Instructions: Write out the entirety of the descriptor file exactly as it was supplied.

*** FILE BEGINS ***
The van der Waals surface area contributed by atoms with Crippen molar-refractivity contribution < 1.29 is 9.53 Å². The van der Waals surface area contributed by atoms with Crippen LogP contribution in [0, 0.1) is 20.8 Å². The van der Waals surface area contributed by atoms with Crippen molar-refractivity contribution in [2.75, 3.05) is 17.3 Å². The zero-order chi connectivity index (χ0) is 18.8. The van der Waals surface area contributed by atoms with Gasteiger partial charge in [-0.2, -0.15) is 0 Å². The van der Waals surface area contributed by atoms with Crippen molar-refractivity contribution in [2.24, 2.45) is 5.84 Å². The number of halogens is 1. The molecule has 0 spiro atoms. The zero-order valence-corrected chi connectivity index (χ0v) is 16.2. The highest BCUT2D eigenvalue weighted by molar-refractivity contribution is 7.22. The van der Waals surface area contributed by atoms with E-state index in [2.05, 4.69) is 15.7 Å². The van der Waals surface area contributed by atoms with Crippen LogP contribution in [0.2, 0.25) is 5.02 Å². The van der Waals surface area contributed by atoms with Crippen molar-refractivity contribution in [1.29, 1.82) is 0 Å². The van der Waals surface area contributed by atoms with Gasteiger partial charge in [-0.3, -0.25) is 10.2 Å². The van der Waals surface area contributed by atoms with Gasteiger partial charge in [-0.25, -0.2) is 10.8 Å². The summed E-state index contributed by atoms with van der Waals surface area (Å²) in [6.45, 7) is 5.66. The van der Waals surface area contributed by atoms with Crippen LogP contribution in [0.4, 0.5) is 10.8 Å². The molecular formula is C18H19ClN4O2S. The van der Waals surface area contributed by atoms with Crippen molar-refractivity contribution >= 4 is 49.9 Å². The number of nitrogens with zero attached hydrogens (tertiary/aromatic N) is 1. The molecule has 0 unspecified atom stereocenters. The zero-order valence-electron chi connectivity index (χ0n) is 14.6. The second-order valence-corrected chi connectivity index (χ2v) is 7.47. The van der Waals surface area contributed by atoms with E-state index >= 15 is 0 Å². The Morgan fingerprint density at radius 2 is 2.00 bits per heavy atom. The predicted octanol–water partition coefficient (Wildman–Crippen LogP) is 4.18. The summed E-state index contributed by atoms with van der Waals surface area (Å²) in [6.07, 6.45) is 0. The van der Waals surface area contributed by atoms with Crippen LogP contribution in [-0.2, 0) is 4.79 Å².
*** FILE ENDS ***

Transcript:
The van der Waals surface area contributed by atoms with Crippen molar-refractivity contribution < 1.29 is 9.53 Å². The van der Waals surface area contributed by atoms with Crippen LogP contribution in [0, 0.1) is 20.8 Å². The van der Waals surface area contributed by atoms with Crippen molar-refractivity contribution in [2.75, 3.05) is 17.3 Å². The zero-order chi connectivity index (χ0) is 18.8. The van der Waals surface area contributed by atoms with Gasteiger partial charge in [-0.2, -0.15) is 0 Å². The van der Waals surface area contributed by atoms with Crippen molar-refractivity contribution in [2.24, 2.45) is 5.84 Å². The number of halogens is 1. The molecule has 0 spiro atoms. The zero-order valence-corrected chi connectivity index (χ0v) is 16.2. The highest BCUT2D eigenvalue weighted by molar-refractivity contribution is 7.22. The van der Waals surface area contributed by atoms with E-state index in [2.05, 4.69) is 15.7 Å². The van der Waals surface area contributed by atoms with Crippen LogP contribution in [0.2, 0.25) is 5.02 Å². The van der Waals surface area contributed by atoms with Crippen molar-refractivity contribution in [1.29, 1.82) is 0 Å². The van der Waals surface area contributed by atoms with Gasteiger partial charge in [-0.3, -0.25) is 10.2 Å². The van der Waals surface area contributed by atoms with Gasteiger partial charge in [-0.25, -0.2) is 10.8 Å². The summed E-state index contributed by atoms with van der Waals surface area (Å²) in [6.45, 7) is 5.66. The van der Waals surface area contributed by atoms with Crippen LogP contribution in [0.4, 0.5) is 10.8 Å². The molecular formula is C18H19ClN4O2S. The van der Waals surface area contributed by atoms with Crippen molar-refractivity contribution >= 4 is 49.9 Å². The number of nitrogens with zero attached hydrogens (tertiary/aromatic N) is 1. The molecule has 0 unspecified atom stereocenters. The zero-order valence-electron chi connectivity index (χ0n) is 14.6. The second-order valence-corrected chi connectivity index (χ2v) is 7.47. The van der Waals surface area contributed by atoms with E-state index >= 15 is 0 Å². The Morgan fingerprint density at radius 2 is 2.00 bits per heavy atom. The predicted octanol–water partition coefficient (Wildman–Crippen LogP) is 4.18. The summed E-state index contributed by atoms with van der Waals surface area (Å²) in [6.07, 6.45) is 0. The van der Waals surface area contributed by atoms with Crippen LogP contribution in [-0.2, 0) is 4.79 Å².